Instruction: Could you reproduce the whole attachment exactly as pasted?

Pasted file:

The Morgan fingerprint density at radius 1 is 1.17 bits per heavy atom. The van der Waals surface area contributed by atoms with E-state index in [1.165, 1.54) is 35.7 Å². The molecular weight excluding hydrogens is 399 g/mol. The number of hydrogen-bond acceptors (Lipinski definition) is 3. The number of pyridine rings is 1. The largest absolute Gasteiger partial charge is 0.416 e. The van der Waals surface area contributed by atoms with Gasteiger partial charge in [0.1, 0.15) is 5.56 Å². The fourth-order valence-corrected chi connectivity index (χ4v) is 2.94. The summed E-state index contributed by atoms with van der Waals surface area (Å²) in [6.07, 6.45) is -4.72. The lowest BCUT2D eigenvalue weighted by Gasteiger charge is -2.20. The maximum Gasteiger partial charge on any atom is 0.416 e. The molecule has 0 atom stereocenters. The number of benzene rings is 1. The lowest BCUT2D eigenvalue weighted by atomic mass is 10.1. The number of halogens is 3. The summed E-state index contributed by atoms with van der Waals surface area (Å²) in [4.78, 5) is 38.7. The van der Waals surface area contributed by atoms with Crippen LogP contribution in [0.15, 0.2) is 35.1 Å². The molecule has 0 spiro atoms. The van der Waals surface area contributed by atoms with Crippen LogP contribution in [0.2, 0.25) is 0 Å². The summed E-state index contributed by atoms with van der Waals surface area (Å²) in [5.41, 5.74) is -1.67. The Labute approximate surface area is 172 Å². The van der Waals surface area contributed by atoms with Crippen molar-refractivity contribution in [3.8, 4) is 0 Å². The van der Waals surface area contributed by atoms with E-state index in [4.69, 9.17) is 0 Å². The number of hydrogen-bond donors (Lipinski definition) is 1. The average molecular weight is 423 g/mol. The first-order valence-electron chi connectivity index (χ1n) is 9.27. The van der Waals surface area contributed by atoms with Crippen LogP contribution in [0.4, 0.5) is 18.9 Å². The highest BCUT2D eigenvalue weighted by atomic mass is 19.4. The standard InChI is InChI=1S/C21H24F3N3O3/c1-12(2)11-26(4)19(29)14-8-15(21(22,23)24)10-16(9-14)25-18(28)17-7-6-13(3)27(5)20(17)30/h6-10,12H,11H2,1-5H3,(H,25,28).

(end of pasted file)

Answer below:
The Morgan fingerprint density at radius 1 is 1.17 bits per heavy atom. The van der Waals surface area contributed by atoms with E-state index in [1.165, 1.54) is 35.7 Å². The molecular weight excluding hydrogens is 399 g/mol. The number of hydrogen-bond acceptors (Lipinski definition) is 3. The number of pyridine rings is 1. The largest absolute Gasteiger partial charge is 0.416 e. The van der Waals surface area contributed by atoms with Gasteiger partial charge in [0.1, 0.15) is 5.56 Å². The fourth-order valence-corrected chi connectivity index (χ4v) is 2.94. The summed E-state index contributed by atoms with van der Waals surface area (Å²) in [6.07, 6.45) is -4.72. The lowest BCUT2D eigenvalue weighted by Gasteiger charge is -2.20. The maximum Gasteiger partial charge on any atom is 0.416 e. The molecule has 0 atom stereocenters. The number of benzene rings is 1. The lowest BCUT2D eigenvalue weighted by atomic mass is 10.1. The number of halogens is 3. The summed E-state index contributed by atoms with van der Waals surface area (Å²) in [4.78, 5) is 38.7. The van der Waals surface area contributed by atoms with Crippen LogP contribution in [0.15, 0.2) is 35.1 Å². The molecule has 0 spiro atoms. The van der Waals surface area contributed by atoms with Crippen LogP contribution in [0.2, 0.25) is 0 Å². The summed E-state index contributed by atoms with van der Waals surface area (Å²) in [5.41, 5.74) is -1.67. The Labute approximate surface area is 172 Å². The van der Waals surface area contributed by atoms with Crippen molar-refractivity contribution in [3.8, 4) is 0 Å². The van der Waals surface area contributed by atoms with E-state index in [4.69, 9.17) is 0 Å². The number of hydrogen-bond donors (Lipinski definition) is 1. The average molecular weight is 423 g/mol. The first-order valence-electron chi connectivity index (χ1n) is 9.27. The van der Waals surface area contributed by atoms with Crippen LogP contribution in [0.4, 0.5) is 18.9 Å². The highest BCUT2D eigenvalue weighted by atomic mass is 19.4. The standard InChI is InChI=1S/C21H24F3N3O3/c1-12(2)11-26(4)19(29)14-8-15(21(22,23)24)10-16(9-14)25-18(28)17-7-6-13(3)27(5)20(17)30/h6-10,12H,11H2,1-5H3,(H,25,28).